Ugh, more replying.
Mon, 26 Oct 1998 01:30:39 -0800
> Christopher Barry wrote:
> > Try writing a program that produces as output an *exact* copy of it's
> > source. For example, you write a file called foo.c, then:
> > $ cc foo.c -o foo
> > $ foo > foo.c
> Are you trying to make the tunes list sound as sci.math? :(
> Anyone who has gone thru some computability course should know
> how to do this stupid thing. A friend of mine told me about this mailing
> list and I thought there would some more serious material.
> Let stop the bolony talking and continue the good work.
Just can't seem to get away now....
I did mention that foo.c might insult the intelligence of a few. The
point is that there is a lot of talk of things on this list that are
difficult to even conceptualize, and that programming very, very simple
to conceptualize things that require little code with simple constructs
to work can be very difficult with currently available methods. It's not
as though you can type into the buffer of an editor the text:
output own source code
and (realistically) apply a compiler to it to generate a binary that
outputs above text.
There's been this talk of "holistic code generation" and various types
self referencing functionality and my point is that you're not going to
be able to code these type of things by drawing pictures and clicking
buttons or expressing your ideas to your computer in any sort of
ambiguous way, but you're going to have to bend over backwards to get
even simple Tunes type things to work by typing an enormous ammount of
unintuitive and unambiguous code dumbed down to the point that the
current intelligence mechanisms in place on computers today are able to
'comprehend' it and generate it into the format they understand.
Anyways, there have been a number of replies to things I've said, and
maybe some time I'll get around to addressing them, but I don't need
this to start sucking up all of my time just yet.
I'd like to mention that I really like what I've been seeing just
recently. David Manifold is looking real sharp and go-get-um' with his
recent posts about addressing finer points and getting some real work
Before I finish up this one small mail though I'd like to express my
concerns to Brian Rice and David Manifold who both have begun to or plan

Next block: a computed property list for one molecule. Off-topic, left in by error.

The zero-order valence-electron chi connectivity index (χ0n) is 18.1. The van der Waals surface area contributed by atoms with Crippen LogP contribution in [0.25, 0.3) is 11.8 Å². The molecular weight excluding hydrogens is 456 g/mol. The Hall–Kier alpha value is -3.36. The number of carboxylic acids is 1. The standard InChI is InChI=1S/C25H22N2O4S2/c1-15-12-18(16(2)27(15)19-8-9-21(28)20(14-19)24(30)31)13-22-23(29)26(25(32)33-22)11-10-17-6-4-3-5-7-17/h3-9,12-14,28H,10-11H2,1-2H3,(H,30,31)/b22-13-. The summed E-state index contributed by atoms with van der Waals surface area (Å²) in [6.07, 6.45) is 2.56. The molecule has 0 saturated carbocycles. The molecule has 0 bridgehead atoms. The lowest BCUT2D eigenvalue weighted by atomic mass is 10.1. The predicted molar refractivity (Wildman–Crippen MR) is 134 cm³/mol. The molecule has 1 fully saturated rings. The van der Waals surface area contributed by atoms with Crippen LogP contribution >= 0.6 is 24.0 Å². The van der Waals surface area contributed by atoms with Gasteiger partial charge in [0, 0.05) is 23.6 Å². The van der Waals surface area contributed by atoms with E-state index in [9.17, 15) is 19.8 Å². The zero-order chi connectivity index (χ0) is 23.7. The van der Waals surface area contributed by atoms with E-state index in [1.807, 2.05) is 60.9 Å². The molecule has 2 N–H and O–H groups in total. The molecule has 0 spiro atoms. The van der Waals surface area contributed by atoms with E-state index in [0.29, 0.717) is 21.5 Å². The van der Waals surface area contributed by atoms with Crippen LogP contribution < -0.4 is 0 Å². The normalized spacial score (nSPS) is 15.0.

to start writing Tunes in the C programming language. I'm sure you guys
know all about C's history and what it's original design goals and
purpose was so I won't beat that story to death again, but let me
mention that Lisp was designed by the AI community to be as suitable as
possible for the programming of intelligent mechanisms and this was a
primary design goal, and it took precedence over other considerations
like systems programming and performance and financial and marketability
and audience and ease of compiler writing considerations.
Lisp is very difficult to get started with, especially when you're
really comfortable with and used to C. You must learn to rethink in
general how you approach a programming task with Lisp.
In general, you can write programs in Lisp with 1/3rd to 1/10th the
source code of C, and if what you write is useful, it generally has a
wider and more general purpose usefulness and reusability to.
Even if you aim to write something in C, Lisp usually provides a rapid
way to prototype it and proof-of-concept it.
But Fare pointed out well I think where Lisp is deficient for
programming Tunes, but I can't think of anything better around to get
started with. If you use C you're just wasting your precious human
intelligence mechanisms paying attention to details that the Lisp
compiler and language is intelligent enough to take care of for you.
That said, I do 99% of my programming in C, because 99% of the Free
Software I use is written in it and I can't go readily about making
modifications in Lisp. That and the fact that the egcs -O6 and -m*
optimization flags generate insanely fast code with tiny image sizes and
someone really needs to write an optimized Lisp -> RTL front end for it.
If I had enough skills to write enough of that to get the interest and
help of others to help finish it, I would, but Lisp compilers are
insanely complex and the task is out of my league.
Also, since Fare is using mostly Scheme (which in the case of Tunes is
probably just as suitable as Common Lisp if not more so), if you guys
used it then you guys could more readily share code, as the reuse value
as mentioned earlier is much higher.